What are the differences between Factor Analysis and Principal Component Analysis?
It seems that a number of the statistical packages that I use wrap these two concepts together. However, I'm wondering if there are different assumptions or data 'formalities' that must be true to use one over the other. A real example would be incredibly useful.
The principal components analysis and factor analysis chapters in the following book, which is available in most college libraries, address your question exactly: http://www.apa.org/pubs/books/4316510.aspx
And another good question like "should I use PCA or FA": http://stats.stackexchange.com/q/123063/3277.
Explanation of why factor scores are inexact while component scores are true: http://stats.stackexchange.com/q/127483/3277.
@ttnphns: I would encourage you to issue an answer in this thread, perhaps consisting of an annotated list of your answers in other related threads. This could replace your comments above (currently four comments with links), and would be more practical, especially if you briefly annotated each link. E.g. look here for the explanation of this issue, look there for an explanation of that issue, etc. It is just a suggestion, but I believe this thread would greatly benefit from it! One particular advantage is that you can always add more links to that answer.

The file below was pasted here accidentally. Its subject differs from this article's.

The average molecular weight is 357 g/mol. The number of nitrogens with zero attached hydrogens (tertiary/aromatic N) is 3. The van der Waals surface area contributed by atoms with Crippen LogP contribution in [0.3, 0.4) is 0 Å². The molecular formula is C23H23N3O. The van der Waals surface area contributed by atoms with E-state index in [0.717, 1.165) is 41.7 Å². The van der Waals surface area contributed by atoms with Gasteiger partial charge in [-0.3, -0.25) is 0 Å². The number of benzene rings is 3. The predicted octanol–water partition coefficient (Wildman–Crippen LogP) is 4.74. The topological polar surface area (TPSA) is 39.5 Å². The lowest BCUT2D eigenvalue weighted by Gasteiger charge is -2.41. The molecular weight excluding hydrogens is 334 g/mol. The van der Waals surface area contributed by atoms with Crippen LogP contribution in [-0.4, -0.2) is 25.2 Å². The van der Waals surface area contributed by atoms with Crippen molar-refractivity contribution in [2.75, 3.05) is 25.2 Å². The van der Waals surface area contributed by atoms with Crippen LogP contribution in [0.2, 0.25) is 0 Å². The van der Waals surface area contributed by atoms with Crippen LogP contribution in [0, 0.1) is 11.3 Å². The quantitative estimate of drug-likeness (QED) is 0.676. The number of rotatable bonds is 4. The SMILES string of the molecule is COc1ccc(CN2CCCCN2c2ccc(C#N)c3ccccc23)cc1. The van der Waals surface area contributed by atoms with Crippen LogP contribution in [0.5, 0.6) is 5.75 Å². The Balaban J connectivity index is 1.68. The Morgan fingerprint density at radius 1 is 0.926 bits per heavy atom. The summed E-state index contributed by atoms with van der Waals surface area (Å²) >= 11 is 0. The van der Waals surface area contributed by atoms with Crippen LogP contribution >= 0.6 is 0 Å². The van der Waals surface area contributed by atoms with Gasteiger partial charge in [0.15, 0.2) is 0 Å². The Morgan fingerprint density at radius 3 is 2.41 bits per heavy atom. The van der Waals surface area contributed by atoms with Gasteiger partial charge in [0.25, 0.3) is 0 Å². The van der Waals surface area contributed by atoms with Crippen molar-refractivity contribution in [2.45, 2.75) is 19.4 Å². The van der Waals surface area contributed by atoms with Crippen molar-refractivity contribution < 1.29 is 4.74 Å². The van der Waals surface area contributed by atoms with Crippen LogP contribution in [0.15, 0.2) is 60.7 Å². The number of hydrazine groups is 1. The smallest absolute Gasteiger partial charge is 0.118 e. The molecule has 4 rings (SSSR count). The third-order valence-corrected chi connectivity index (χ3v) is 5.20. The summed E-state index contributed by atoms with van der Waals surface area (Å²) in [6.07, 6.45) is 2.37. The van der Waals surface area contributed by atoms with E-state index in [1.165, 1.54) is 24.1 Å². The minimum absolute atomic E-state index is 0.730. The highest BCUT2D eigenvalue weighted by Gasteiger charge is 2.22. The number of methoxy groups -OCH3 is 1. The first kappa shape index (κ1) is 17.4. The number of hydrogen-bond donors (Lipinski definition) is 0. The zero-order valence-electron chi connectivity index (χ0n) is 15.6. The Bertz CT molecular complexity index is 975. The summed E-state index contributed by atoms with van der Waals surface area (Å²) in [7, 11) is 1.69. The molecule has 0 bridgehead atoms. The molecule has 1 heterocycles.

Personally, I like the analogy of PCA = **formative** and FA = **reflective**, see https://stats.stackexchange.com/q/279062/27276. But probably not all share that view.
A similar question was asked on MathOverflow, and received what I would consider an excellent answer: https://mathoverflow.net/questions/40191/the-difference-between-principal-components-analysis-pca-and-factor-analysis
Principal component analysis involves extracting linear composites of observed variables.
Factor analysis is based on a formal model predicting observed variables from theoretical latent factors.
In psychology these two techniques are often applied in the construction of multi-scale tests to determine which items load on which scales. They typically yield similar substantive conclusions (for a discussion see Comrey (1988) Factor-Analytic Methods of Scale Development in Personality and Clinical Psychology). This helps to explain why some statistics packages seem to bundle them together. I have also seen situations where "principal component analysis" is incorrectly labelled "factor analysis".
In terms of a simple rule of thumb, I'd suggest that you:
Run factor analysis if you assume or wish to test a theoretical model of latent factors causing observed variables.
Run principal component analysis If you want to simply reduce your correlated observed variables to a smaller set of important independent composite variables.
Regarding rule of thumb (1): Wouldn't I test a theoretical model of latent factors with a confirmatory factor analysis rather than an exploratory fa?
@roman Yes. A CFA gives you much more control over the model than EFA. E.g., you can constrain loadings to zero; equate loadings; have correlated residuals; add higher order factors; etc.
@Jeromy Anglim Is it really correct to say PCA makes a "smaller set of important independent composite variables." Or should you really say "smaller set of important uncorrelated composite variables". If the underlying data being used in PCA is not (multivariate) normally distributed, the reduced dimensional data will only be uncorrelated?
The 2nd thumb of rule is easy to get, but how do I apply the first? Sounds maybe strange but when do I know I wanna' run a factor model against observed variables?